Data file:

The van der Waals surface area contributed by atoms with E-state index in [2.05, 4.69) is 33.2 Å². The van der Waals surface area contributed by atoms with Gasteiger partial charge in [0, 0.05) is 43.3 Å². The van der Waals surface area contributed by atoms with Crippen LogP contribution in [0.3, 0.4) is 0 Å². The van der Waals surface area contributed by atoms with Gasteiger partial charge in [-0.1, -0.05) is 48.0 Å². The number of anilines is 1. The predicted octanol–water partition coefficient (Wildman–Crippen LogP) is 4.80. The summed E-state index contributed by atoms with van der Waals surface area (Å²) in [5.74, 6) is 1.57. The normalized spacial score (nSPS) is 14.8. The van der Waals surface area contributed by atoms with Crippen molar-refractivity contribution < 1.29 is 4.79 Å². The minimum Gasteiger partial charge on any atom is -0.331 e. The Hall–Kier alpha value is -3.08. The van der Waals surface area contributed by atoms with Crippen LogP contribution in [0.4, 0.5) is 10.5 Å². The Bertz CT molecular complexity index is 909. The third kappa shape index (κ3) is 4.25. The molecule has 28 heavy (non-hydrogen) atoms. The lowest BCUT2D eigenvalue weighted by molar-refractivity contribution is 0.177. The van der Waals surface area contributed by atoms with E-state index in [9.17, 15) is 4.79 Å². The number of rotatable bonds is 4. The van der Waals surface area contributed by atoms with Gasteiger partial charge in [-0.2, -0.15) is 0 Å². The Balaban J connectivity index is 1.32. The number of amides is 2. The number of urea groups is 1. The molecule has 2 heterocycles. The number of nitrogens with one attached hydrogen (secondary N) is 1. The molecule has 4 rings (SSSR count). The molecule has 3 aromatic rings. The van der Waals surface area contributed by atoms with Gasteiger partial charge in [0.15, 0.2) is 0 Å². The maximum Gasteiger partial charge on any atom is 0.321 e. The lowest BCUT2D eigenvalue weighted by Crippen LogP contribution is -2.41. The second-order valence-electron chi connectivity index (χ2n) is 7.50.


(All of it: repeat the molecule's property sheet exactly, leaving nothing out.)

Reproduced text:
The van der Waals surface area contributed by atoms with E-state index in [2.05, 4.69) is 33.2 Å². The van der Waals surface area contributed by atoms with Gasteiger partial charge in [0, 0.05) is 43.3 Å². The van der Waals surface area contributed by atoms with Crippen LogP contribution in [0.3, 0.4) is 0 Å². The van der Waals surface area contributed by atoms with Gasteiger partial charge in [-0.1, -0.05) is 48.0 Å². The number of anilines is 1. The predicted octanol–water partition coefficient (Wildman–Crippen LogP) is 4.80. The summed E-state index contributed by atoms with van der Waals surface area (Å²) in [5.74, 6) is 1.57. The normalized spacial score (nSPS) is 14.8. The van der Waals surface area contributed by atoms with Crippen molar-refractivity contribution < 1.29 is 4.79 Å². The minimum Gasteiger partial charge on any atom is -0.331 e. The Hall–Kier alpha value is -3.08. The van der Waals surface area contributed by atoms with Crippen LogP contribution in [0.4, 0.5) is 10.5 Å². The Bertz CT molecular complexity index is 909. The third kappa shape index (κ3) is 4.25. The molecule has 28 heavy (non-hydrogen) atoms. The lowest BCUT2D eigenvalue weighted by molar-refractivity contribution is 0.177. The van der Waals surface area contributed by atoms with E-state index in [9.17, 15) is 4.79 Å². The number of rotatable bonds is 4. The van der Waals surface area contributed by atoms with Gasteiger partial charge in [-0.2, -0.15) is 0 Å². The Balaban J connectivity index is 1.32. The number of amides is 2. The number of urea groups is 1. The molecule has 2 heterocycles. The number of nitrogens with one attached hydrogen (secondary N) is 1. The molecule has 4 rings (SSSR count). The molecule has 3 aromatic rings. The van der Waals surface area contributed by atoms with Gasteiger partial charge in [0.15, 0.2) is 0 Å². The maximum Gasteiger partial charge on any atom is 0.321 e. The lowest BCUT2D eigenvalue weighted by Crippen LogP contribution is -2.41. The second-order valence-electron chi connectivity index (χ2n) is 7.50.